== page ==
$1.85 billion student loan settlement clears debt for thousands in Tennessee

Posted at 8:45 PM, Jan 13, 2022
and last updated 2022-01-14 10:49:09-05

NASHVILLE, Tenn. (WTVF) — They’re considered one of the country’s largest student loan servicers, but now Navient has reached a settlement to pay $1.85 billion in debt relief.

About 66,000 people in the US are eligible to have their student loans paid off after attorney generals across the country alleged that Navient preyed on students who couldn’t make their payments.

At least 39 state states signed off on the lawsuit which claimed Navient used predatory practices to lure people into a loan forgiveness program. They say Navient told borrowers they could sign-up to clear the federal loan amount they had left, as long as they made payments based on their income

As the Wall Street Journal pointed out, the loans related to the settlement are private loans and are not guaranteed by the federal government.

Samantha Fisher is the communications director for Tennessee’s Attorney General’s office and says these promises were almost always too good to be true.

“Typically what happens is that the interest rates are really high and interest payments are accumulating and basically being added on to the loan,” Fisher said.

She says this made it nearly impossible for anyone to pay back what they owed. The settlement forces Navient to pay more than $47.6 million to clear the remaining debt of 2,090 eligible Tennesseans.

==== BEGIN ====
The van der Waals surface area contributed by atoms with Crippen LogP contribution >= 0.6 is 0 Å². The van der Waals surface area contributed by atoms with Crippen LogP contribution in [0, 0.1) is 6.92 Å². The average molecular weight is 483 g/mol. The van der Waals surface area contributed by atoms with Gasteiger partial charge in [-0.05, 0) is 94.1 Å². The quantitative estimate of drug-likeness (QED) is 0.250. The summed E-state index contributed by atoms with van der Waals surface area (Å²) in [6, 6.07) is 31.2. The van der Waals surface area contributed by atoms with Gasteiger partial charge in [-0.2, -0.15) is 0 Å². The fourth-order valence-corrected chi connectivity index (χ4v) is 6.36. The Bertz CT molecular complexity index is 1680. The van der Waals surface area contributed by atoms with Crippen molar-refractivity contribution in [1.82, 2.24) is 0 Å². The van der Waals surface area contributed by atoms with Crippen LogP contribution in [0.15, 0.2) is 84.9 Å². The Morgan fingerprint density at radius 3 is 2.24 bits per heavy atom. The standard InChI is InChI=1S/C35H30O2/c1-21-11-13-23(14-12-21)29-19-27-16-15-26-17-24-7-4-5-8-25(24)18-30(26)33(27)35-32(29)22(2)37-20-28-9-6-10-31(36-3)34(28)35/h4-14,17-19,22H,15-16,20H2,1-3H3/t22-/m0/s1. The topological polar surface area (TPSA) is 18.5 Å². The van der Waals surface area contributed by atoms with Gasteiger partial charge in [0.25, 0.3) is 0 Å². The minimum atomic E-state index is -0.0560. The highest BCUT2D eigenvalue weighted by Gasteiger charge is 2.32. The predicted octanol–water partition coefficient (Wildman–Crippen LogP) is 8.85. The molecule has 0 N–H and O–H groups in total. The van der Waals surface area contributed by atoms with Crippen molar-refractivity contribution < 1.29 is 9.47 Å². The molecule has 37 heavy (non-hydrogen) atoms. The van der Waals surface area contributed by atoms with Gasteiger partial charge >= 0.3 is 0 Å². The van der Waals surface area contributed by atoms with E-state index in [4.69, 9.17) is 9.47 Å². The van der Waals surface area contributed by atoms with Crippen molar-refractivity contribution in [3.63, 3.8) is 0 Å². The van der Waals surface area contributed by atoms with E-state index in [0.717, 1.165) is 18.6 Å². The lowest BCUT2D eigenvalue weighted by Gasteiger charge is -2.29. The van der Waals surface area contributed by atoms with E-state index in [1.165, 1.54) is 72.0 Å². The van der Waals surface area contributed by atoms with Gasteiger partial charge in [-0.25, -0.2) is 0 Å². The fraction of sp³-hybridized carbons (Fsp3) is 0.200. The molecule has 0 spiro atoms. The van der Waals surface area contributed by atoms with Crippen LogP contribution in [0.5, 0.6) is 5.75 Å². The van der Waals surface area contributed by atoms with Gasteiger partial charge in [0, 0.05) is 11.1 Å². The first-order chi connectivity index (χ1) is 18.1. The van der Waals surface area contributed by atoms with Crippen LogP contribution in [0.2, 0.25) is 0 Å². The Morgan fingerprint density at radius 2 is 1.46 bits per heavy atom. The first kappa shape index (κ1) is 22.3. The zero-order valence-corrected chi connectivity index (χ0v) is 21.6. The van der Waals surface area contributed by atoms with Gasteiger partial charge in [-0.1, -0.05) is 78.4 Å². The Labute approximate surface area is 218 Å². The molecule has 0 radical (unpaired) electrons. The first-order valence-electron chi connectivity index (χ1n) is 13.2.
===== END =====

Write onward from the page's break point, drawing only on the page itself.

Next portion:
Most of these loans were made between 2002 and 2010. If you think you’re entitled to money from this settlement, just visit this site and make sure your contact information is up-to-date. If you don’t have an account, sign up anyway to make sure you’re contacted with details about eligibility. If you’re eligible, Navient will notify you by July 1. You may also get refunds for what you paid toward the now canceled debt.

About $2.8 million will go toward paying restitution for more than 10,800 others in the state, with each person likely to get $260 in the mail.

Not nearly as much as paying off your loans altogether, but Fisher says the point is someone will pay for what happened and it won’t be you.

“On some of these big problems that affect people nationwide, you’re seeing results. You’re seeing something done about it,” Fisher said.

Navient did not admit to breaking any laws in the settlement, but will now have to make these repayment plans far more clear for anyone who signs up for the optional plan.

“What this means is that state attorney’s whose role is to enforce consumer protection laws, they’re not going to tolerate people in their state becoming victims of deceptive marketing,” Fisher said.

The settlement also requires Navient to notify borrowers about the US Dept. of Education’s recently announced Public Service Loan Forgiveness Program. For a limited time, borrowers can receive credit for past periods of repayment that would otherwise not qualify for help.